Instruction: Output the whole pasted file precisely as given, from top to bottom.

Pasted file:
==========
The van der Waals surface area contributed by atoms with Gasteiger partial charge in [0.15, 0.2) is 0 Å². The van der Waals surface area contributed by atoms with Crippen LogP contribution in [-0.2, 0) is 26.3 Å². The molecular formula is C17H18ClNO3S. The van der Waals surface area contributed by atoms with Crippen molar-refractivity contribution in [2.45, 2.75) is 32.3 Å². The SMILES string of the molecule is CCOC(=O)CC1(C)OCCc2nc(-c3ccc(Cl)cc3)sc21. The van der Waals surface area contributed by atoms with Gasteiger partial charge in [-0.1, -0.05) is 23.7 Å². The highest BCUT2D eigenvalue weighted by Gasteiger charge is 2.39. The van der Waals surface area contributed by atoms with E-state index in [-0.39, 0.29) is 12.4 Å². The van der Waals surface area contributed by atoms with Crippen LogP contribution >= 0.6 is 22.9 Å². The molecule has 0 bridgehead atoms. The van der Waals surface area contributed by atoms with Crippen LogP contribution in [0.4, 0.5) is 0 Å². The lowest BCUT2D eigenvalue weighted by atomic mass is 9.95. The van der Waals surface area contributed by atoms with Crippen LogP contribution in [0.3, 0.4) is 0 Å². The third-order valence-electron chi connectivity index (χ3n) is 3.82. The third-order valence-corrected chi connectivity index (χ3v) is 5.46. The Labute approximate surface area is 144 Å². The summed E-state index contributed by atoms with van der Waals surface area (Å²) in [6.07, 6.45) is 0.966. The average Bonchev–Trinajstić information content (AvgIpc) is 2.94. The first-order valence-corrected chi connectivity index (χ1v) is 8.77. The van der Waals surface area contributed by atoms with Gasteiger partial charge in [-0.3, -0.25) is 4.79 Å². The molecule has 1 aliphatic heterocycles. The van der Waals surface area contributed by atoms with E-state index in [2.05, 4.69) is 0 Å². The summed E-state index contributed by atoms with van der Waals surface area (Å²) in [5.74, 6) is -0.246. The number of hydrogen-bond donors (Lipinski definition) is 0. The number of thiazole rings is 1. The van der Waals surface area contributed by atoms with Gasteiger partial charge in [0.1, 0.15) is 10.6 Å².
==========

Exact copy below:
The van der Waals surface area contributed by atoms with Gasteiger partial charge in [0.15, 0.2) is 0 Å². The van der Waals surface area contributed by atoms with Crippen LogP contribution in [-0.2, 0) is 26.3 Å². The molecular formula is C17H18ClNO3S. The van der Waals surface area contributed by atoms with Crippen molar-refractivity contribution in [2.45, 2.75) is 32.3 Å². The SMILES string of the molecule is CCOC(=O)CC1(C)OCCc2nc(-c3ccc(Cl)cc3)sc21. The van der Waals surface area contributed by atoms with Gasteiger partial charge in [-0.1, -0.05) is 23.7 Å². The highest BCUT2D eigenvalue weighted by Gasteiger charge is 2.39. The van der Waals surface area contributed by atoms with E-state index in [-0.39, 0.29) is 12.4 Å². The van der Waals surface area contributed by atoms with Crippen LogP contribution >= 0.6 is 22.9 Å². The molecule has 0 bridgehead atoms. The van der Waals surface area contributed by atoms with Crippen LogP contribution in [0.4, 0.5) is 0 Å². The lowest BCUT2D eigenvalue weighted by atomic mass is 9.95. The van der Waals surface area contributed by atoms with Crippen LogP contribution in [0.3, 0.4) is 0 Å². The third-order valence-electron chi connectivity index (χ3n) is 3.82. The third-order valence-corrected chi connectivity index (χ3v) is 5.46. The Labute approximate surface area is 144 Å². The summed E-state index contributed by atoms with van der Waals surface area (Å²) in [6.07, 6.45) is 0.966. The average Bonchev–Trinajstić information content (AvgIpc) is 2.94. The first-order valence-corrected chi connectivity index (χ1v) is 8.77. The van der Waals surface area contributed by atoms with Gasteiger partial charge in [-0.3, -0.25) is 4.79 Å². The molecule has 1 aliphatic heterocycles. The van der Waals surface area contributed by atoms with E-state index in [2.05, 4.69) is 0 Å². The summed E-state index contributed by atoms with van der Waals surface area (Å²) in [5.74, 6) is -0.246. The number of hydrogen-bond donors (Lipinski definition) is 0. The number of thiazole rings is 1. The van der Waals surface area contributed by atoms with Gasteiger partial charge in [0.1, 0.15) is 10.6 Å².